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U.S. EPA Details Environmental Objections With State Department’s Environmental Impact Statement For The Keystone XL Pipeline

Torrence_Allison_COLORBy Allison A. Torrence

 

On June 6, 2011, the United States Environmental Protection Agency ("U.S. EPA") sent the State Department a letter expressing its concerns with the Department's Supplemental Draft Environmental Impact Statement ("Supplemental EIS") for the proposed TransCanada Keystone XL Pipeline. TransCanada is proposing to build an oil pipeline to transport oil sands crude from Alberta, Canada to delivery points in Oklahoma and Texas. The State Department, which must approve the pipeline because it crosses an international border, issued a Draft Environmental Impact Statement ("Draft EIS") in April 2010. U.S. EPA found the Draft EIS to be inadequate because potentially significant impacts were not evaluated and additional information and analyses were necessary. The State Department issued the Supplemental EIS in April 2011, to respond to U.S. EPA's concerns. However, U.S. EPA continues to have objections to the Supplemental EIS.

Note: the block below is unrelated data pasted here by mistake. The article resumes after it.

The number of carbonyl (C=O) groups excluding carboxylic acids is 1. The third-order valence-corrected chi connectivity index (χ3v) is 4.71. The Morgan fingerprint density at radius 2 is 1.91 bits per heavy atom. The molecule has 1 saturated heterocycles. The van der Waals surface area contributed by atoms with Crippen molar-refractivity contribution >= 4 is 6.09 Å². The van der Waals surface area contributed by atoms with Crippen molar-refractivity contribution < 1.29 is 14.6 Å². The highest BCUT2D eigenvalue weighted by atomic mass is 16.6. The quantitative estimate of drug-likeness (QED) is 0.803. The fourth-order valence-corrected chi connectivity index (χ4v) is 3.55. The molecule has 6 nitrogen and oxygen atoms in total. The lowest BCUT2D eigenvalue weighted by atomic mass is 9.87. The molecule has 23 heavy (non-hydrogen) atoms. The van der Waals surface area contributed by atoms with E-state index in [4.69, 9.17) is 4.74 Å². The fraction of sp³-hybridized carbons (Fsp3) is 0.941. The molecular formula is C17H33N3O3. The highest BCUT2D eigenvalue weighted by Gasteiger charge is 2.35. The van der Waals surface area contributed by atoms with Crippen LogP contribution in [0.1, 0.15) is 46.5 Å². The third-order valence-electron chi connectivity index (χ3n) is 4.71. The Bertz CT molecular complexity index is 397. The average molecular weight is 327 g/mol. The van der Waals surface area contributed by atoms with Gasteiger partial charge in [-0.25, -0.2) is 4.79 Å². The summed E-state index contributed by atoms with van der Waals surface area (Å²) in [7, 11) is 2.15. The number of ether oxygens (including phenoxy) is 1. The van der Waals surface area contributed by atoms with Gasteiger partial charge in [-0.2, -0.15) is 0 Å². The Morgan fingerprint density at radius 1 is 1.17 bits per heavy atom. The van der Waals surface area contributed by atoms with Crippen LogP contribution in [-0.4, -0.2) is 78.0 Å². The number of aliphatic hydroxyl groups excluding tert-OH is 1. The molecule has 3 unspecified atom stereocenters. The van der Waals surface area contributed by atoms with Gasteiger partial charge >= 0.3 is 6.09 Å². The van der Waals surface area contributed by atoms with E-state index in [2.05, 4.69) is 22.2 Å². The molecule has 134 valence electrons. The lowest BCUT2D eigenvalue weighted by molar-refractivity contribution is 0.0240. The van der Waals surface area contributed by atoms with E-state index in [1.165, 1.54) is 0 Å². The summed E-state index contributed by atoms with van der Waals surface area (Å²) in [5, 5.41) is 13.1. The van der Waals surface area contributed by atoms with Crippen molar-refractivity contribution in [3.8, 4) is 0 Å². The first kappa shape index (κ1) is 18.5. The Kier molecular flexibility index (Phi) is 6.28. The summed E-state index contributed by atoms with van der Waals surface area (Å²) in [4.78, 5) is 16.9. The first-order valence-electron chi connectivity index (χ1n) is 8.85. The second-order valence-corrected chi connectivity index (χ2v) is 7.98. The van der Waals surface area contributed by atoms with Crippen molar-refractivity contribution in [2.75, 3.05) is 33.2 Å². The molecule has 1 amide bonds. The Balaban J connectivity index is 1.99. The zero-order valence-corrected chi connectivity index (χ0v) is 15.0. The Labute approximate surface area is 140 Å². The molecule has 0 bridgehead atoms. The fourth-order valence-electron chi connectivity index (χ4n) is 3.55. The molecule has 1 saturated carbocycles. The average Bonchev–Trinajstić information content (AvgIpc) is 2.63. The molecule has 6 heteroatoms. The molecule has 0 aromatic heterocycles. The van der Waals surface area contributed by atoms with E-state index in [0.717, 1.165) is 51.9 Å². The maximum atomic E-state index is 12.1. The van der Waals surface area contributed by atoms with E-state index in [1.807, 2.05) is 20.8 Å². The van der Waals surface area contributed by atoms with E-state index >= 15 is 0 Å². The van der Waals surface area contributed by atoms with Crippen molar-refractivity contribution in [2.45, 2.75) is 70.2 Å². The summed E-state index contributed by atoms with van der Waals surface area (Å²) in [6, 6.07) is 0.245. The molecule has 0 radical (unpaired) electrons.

U.S. EPA's letter explained that the Supplemental EIS did not adequately address several key concerns, including (1) pipeline safety and oil spill risks; (2) oil spill impacts on affected communities and environmental justice concerns; (3) environmental and health impacts to communities adjacent to refineries; (4) lifecycle greenhouse gas emissions; (5) wetlands impacts; and (6) impacts on migratory birds. As a result of these concerns, U.S. EPA rated the Supplemental EIS as "Environmental Objections – Insufficient Information (EO2)."

U.S. EPA stated that it would work with the State Department to provide assistance in preparing the Final EIS and will carefully review the Final EIS to determine if it fully addresses U.S. EPA's concerns.

More information about the Keystone XL Pipeline Project can be found at the U.S. Department of State's website at http://www.keystonepipeline-xl.state.gov/clientsite/keystonexl.nsf?Open

U.S. EPA's June 6, 2011 letter is available here.